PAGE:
I’ll tell you what I think to be true of Rob Reiner’s 1987 classic The Princess Bride, more and more every time that I watch it: Buttercup (Robin Wright) and Wesley (Cary Elwes) are not the heroes.
Sure, the book which Grandpa (the late, great Peter Falk) reads to The Grandson (Fred Savage, now a successful television director) begins and ends with the two lovers. But for me, anyway, their relationship is just a supporting character sandwiched around the tale of drunken swordsman Inigo Montoya (Mandy Patinkin) hunting the six-fingered Count Rugen (Christopher Guest of This is Spinal Tap, Best in Show and many other classic comedies).
Inigo’s love for his father is at least as great as Wesley’s for Buttercup; note that Inigo is the only other one who recognizes the “Sound of Ultimate Suffering.” More than that, Inigo’s love and pain is easier to relate to. “Not one couple in a century” gets to have true love like Wesley and Buttercup do, says evil Prince Humperdink (Chris Sarandon), and the movie never goes out of its way to prove him wrong. But almost everyone can identify with losing a parent and devoting one’s life to revenge. In the Justice League of Princess Bride characters, Wesley is Superman and Inigo’s is Batman, and if comic book and movie ticket sales over the past ten years are any indication, a great many people like Batman more.
William Goldman’s story, adapted from his own novel, is basically a full-on deconstruction of the fairy tale and the fantasy adventure story. That’s the whole point of the framing story with Savage and Falk, of course: Savage is the audience surrogate, representing our most childish expectations from a story like this. You can bet that Goldman, who was an Academy Award-winning screenwriter four years before the release of this novel, knows exactly what those expectations are and how to play with them.
A good example of this is the section with Miracle Max (Billy Crystal) and his wife Valerie (Carol Kane). To call what Max does “magic” is more or less an insult to every fantasy author who ever came up with a complicated system of magic for his wizard characters to use. Max is basically just a plot device whose presence is required because the logical conclusion of the story up until then required Wesley to die, but the expectation is that Wesley’s true love will win out in the end. The presence of Crystal and Kane is just to perk up the scene and make it funny so that the audience doesn’t tune out.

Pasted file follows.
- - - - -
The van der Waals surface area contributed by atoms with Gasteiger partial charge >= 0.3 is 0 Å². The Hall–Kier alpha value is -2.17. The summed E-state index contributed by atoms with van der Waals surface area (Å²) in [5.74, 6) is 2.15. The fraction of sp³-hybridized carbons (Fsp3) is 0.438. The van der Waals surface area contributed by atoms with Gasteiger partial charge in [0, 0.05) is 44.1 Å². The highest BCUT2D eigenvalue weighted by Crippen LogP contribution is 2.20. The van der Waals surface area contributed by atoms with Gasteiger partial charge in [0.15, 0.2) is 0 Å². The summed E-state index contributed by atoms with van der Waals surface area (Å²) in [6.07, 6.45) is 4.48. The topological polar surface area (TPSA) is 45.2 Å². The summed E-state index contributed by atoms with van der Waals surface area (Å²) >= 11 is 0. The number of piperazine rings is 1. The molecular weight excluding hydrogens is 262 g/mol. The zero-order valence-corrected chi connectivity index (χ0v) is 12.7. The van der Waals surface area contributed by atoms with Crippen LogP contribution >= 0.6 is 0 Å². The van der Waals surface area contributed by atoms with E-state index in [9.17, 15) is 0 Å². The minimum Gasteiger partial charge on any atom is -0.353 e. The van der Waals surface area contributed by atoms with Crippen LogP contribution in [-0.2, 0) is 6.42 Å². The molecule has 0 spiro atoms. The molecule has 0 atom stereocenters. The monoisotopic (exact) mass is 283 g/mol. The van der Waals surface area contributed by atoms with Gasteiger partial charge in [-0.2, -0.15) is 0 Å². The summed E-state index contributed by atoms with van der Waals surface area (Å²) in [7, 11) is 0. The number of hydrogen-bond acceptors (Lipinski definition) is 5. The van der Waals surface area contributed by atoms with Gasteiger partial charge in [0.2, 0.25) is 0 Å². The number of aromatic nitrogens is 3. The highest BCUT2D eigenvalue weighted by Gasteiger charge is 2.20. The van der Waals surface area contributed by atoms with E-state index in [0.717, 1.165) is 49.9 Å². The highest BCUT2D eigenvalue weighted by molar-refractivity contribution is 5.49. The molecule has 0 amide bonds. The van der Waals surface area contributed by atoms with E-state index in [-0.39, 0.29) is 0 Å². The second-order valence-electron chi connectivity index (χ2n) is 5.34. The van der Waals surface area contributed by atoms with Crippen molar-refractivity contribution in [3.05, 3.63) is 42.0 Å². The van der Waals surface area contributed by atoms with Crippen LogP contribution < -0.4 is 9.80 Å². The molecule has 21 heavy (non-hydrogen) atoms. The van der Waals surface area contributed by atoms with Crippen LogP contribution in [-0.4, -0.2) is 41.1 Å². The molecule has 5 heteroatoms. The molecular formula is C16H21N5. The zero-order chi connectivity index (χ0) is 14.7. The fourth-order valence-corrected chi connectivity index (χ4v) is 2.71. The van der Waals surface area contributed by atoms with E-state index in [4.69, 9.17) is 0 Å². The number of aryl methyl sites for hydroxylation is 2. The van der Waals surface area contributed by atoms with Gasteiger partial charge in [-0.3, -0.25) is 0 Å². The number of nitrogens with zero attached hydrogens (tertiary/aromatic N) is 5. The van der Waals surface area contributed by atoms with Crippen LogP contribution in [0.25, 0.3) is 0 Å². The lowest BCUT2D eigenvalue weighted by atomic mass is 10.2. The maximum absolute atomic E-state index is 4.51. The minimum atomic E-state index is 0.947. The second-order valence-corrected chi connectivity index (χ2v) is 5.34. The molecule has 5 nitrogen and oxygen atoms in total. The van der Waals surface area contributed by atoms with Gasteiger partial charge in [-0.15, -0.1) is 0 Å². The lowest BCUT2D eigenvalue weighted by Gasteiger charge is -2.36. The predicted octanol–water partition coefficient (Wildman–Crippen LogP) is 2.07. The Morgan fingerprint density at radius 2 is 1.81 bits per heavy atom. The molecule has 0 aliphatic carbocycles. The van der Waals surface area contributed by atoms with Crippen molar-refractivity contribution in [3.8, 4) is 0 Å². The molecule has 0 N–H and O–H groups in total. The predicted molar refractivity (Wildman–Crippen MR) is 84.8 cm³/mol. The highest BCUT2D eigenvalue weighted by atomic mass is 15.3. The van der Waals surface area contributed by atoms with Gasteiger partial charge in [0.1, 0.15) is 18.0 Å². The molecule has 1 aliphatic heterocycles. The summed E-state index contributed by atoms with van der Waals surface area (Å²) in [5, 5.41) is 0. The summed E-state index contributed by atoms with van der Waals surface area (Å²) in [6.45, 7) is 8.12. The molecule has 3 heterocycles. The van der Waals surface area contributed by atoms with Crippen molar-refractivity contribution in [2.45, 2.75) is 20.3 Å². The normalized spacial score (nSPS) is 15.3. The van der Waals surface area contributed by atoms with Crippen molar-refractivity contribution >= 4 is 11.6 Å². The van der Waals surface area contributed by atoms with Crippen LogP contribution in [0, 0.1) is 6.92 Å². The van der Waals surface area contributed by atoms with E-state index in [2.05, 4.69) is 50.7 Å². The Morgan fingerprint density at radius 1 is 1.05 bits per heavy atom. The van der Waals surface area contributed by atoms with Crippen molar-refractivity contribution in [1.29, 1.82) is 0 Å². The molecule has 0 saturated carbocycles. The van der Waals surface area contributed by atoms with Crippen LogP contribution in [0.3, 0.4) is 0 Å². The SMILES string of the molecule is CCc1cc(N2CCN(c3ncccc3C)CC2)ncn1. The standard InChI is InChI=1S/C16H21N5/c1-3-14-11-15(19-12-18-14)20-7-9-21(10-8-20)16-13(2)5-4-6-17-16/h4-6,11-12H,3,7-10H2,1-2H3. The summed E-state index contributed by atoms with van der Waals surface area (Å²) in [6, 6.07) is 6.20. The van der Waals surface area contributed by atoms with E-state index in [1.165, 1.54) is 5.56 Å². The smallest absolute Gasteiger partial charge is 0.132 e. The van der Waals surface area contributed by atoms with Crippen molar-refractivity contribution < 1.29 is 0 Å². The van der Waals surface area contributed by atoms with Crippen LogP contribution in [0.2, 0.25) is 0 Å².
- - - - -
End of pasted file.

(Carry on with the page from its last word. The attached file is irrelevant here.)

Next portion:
The Miracle Max scene is the only one in the movie that I liked as a kid but dislike now. Crystal and Kane are simply mugging too hard and going too loud. Every other actor is exactly as big as they need to be, and has the exactly right amount of tongue in cheek. Wright, for instance, plays every shot of the movie completely straight, as though she’s not even aware that there are genre conventions in play (perhaps her experience in soap opera, where the female characters are usually Buttercup types written by someone who’s not self-aware, helped with that). On the other hand you have Andre Rene Roussimoff, a.k.a. Andre the Giant, who seems to be acknowledging the oddity of his appearance in every scene.
Speaking of Andre, the urban myth is that he was so proud of the film that he would show it endlessly to his fellow wrestlers, even if they had seen it several times before. This is interesting because Andre was probably the biggest wrestling star in the world at the time.* As nice as that level of stardom is, it can’t beat being in a movie that, despite it’s minor flaws, is endlessly rewatchable. Six years after the release of this film, Andre the Giant was gone, his physical condition combining with hard living to lead to heart failure; most of those six years were spent in lackluster wrestling matches as his body broke down. But every day someone pops in a disc or fires up Netflix, and the French giant’s prime gets to live on again.
Reviewed by Mark Young
*The Princess Bride was shot before, but released after, the Hulk Hogan – Andre the Giant storyline that catapulted Hogan into superstardom. Prior to that match, Andre was without question the most famous wrestler in the world, as this legendary Sports Illustrated profile shows.